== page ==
insect picture 5

Scale insects

- Different species of scale insects (insect picture 5) attack various kinds of fruits in all parts of the country. Branches, twigs, and leaf undersides are covered with numerous small bumps. These may be flattened and brown, or thick, white, and covered with a waxy or woolly substance. Leaves on infested plants turn yellow and the overall vigor of the tree declines. Severely infested plants may die within several seasons. Mature females feed, lay eggs, and raise families under their protective shells. Eggs hatch into crawlers that feed by sucking out the plant's juices. They then begin to produce a scale over themselves and lose their legs. There may be several generations per year.

Control this insect pest by :

Spray horticultural oil at dormant season rates in early spring before bud break on deciduous plants. Use horticultural oil at reduced, summer rates on evergreens. Follow label directions carefully./p>


insect picture 6

Mites

- There are many different kinds of mites (insect picture 6), also known as spider mites, several of which parasitize plants. They feed in dense colonies, in webs on the undersides of leaves. Their feeding causes a silvering or stippling effect on the leaf top, but the precise symptom varies with the plant. In addition to their webbing, on the leaf undersides you'll also feel a gritiness. They feed on many kinds of plants, edible and ornamental. Houseplants are a favorite target. Hot, dry, and dusty conditions encourage mites. Keep plants well watered and wash them off frequently.

Control this insect pest by :

Spray plants with a forceful spray of water to knock mites from leaves.

Wash plants thoroughly with insecticidal soap or neem oil, covering leaf undersides especially well.

Buy and release predatory mites, and encourage ones already present by not spraying insecticides.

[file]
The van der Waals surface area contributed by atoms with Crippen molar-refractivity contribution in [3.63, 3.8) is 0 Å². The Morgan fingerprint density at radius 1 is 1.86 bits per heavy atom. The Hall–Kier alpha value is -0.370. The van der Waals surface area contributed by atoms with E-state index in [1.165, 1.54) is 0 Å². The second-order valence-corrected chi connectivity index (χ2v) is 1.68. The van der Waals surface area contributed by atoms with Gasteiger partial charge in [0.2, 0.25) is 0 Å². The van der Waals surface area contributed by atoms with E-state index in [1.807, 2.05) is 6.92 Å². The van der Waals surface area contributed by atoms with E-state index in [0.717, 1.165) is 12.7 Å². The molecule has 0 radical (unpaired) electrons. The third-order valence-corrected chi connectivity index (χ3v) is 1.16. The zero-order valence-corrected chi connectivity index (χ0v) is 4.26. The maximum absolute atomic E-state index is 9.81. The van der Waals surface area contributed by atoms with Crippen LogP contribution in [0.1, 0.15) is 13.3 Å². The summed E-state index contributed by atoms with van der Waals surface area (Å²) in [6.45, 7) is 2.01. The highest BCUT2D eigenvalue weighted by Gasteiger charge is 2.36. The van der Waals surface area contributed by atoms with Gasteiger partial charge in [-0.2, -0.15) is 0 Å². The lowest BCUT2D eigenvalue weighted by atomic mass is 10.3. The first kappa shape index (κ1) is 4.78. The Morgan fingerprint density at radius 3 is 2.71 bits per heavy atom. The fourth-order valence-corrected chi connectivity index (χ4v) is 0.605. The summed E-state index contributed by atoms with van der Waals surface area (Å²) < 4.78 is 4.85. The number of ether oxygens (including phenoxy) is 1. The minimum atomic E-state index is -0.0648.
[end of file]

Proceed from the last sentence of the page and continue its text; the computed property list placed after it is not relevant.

insect picture 7

Thrips

- There are many species of pest thrips (insect picture 7) throughout North America. Unless you have a magnifying glass, you probably won't see them on your plants. Thrips are tiny, but you may notice signs of their presence, such as black, shiny speckles (droppings), silvery stippling (masses of tiny discolored scars on plant parts), or, in severe cases, deformed growth. Magnification shows thrips to be shiny, elongated blackish or yellowish insects. Adults have feathery, fringed wings, and nymphs lack wings. There are many generations per year. Thrips prefer to feed on new, rapidly growing plant tissue where it is easy to hide. Most feeding by thrips causes only slight damage, but high populations can be quite destructive. Thrips feeding can prevent rose buds from opening, and results in deform petals. Certain species spread viruses to tomatoes and impatiens. Thrips also attack asparagus, cabbage, lettuce, onions, peas, flowers, and fruit and shade trees.

Control this insect pest by :

Natural enemies generally keep thrip populations below damaging levels. Conserve natural enemies by reducing or eliminating pesticide use.

Locate plants away from weedy, grassy borders where thrips live.

Use Canola Spray Oil.

Keep plants well watered, and fertilize judiciously to prevent overly lush growth.


insect picture 8

White Flies

(insect picture 8) are found throughout the United States. These tiny, insects feed in large numbers on leaf undersides of tomatoes, cucumbers, lettuce, and other plants by sucking out plant juices. They secrete a sticky, sugary substance called honeydew that may cause the growth of a sooty black fungus on leaves. Eggs laid on leaf undersides hatch into larvae that look like flat, oval, semitransparent scales, which change into adult flies in about a month.

Control this insect pest by :

Spray with Canola Spray Oil or neem oil. Make at least two repeat sprays at weekly intervals since different stages of the life cycle are not susceptible to insecticides.

Whiteflies cannot survive freezing temperatures; in northern gardens they are reintroduced on infected plants each spring. Check purchased plants carefully before setting in the garden.

Release and attract beneficial insects, such as ladybugs and lacewings.

Use white fly traps (they love yellow).

(Content provided by NationalGardening.com, the online publisher of the National Gardening Association.)

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insect pictures - pests